I mentioned the matter briefly on Second Reading and in much greater detail in Committee on 10 February. I shall not take up the time of the House by rehearsing those points. I was gratified by the interest and by the support in dealing with the problem that were shown by Conservative Front-Bench Members and by the hon. Member for Hazel Grove (Mr Stunell) on behalf of the Liberal Democrats. I was especially touched by the sympathy and concern shown by Labour Members – most notably the hon. Member for Ellesmere Port and Neston (Mr Miller), who has probably forgotten more about the internet than I shall ever manage to learn. I have also received sympathy and encouragement – although, as yet, no guarantee of action – from no fewer than three Home Office Ministers. I am sure that they want to close the loophole and I shall be happy to co-operate with them in negotiating the minefield of the knock-on problems that might affect other legislation if my proposal were accepted.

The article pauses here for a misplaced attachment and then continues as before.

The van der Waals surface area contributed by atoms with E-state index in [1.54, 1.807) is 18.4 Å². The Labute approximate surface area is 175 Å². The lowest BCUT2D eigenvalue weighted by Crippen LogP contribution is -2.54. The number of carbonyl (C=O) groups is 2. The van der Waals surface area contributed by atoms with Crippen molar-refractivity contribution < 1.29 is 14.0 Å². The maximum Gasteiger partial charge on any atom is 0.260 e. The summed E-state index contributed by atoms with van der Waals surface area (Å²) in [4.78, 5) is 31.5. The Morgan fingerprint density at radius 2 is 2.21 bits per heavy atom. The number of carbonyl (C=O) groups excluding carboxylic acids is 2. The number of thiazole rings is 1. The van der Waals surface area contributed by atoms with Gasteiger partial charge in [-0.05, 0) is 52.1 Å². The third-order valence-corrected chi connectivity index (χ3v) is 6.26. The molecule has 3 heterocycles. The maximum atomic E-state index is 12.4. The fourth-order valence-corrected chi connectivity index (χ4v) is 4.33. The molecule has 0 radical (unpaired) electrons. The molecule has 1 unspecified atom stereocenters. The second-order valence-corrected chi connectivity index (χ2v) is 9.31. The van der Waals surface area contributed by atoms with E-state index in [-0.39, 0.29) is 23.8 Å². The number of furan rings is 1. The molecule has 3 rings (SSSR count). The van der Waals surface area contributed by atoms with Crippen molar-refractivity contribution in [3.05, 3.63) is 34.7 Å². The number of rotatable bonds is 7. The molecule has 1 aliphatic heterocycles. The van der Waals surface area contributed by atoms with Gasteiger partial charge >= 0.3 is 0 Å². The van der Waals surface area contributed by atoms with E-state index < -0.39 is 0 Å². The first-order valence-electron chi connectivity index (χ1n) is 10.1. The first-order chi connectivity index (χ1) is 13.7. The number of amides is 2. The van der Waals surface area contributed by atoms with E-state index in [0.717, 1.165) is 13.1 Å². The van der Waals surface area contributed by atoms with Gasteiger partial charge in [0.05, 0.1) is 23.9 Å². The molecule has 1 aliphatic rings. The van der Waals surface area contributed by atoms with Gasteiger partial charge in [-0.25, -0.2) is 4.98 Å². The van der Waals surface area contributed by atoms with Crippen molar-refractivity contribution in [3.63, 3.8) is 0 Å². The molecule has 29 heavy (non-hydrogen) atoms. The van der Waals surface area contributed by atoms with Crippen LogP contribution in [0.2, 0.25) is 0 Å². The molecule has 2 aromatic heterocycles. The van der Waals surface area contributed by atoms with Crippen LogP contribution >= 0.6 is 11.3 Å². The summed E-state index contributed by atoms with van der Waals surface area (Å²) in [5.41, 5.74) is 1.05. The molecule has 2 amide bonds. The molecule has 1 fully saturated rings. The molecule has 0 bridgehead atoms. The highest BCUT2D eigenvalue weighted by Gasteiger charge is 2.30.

Section 106(1) of the Representation of the People Act 1983 is short and clear. It states:
A person who, or any director of any body or association corporate which –
(a) before or during an election,
(b) for the purpose of affecting the return of any candidate at the election,
makes or publishes any false statement of fact in relation to the candidate's personal character or conduct shall be guilty of an illegal practice, unless he can show that he had reasonable grounds for believing, and did believe, the statement to be true.
In order to secure a conviction under that provision, one has to show that what was told was a deliberate lie. It is not enough to show that it was false – one must show that the person who made the allegation against the candidate knew that he was lying when he made it. One also has to show that the person's motive was to affect the result by damaging the candidate's vote. Furthermore, as the section makes clear, it applies only to the period of the election campaign and to polling day itself.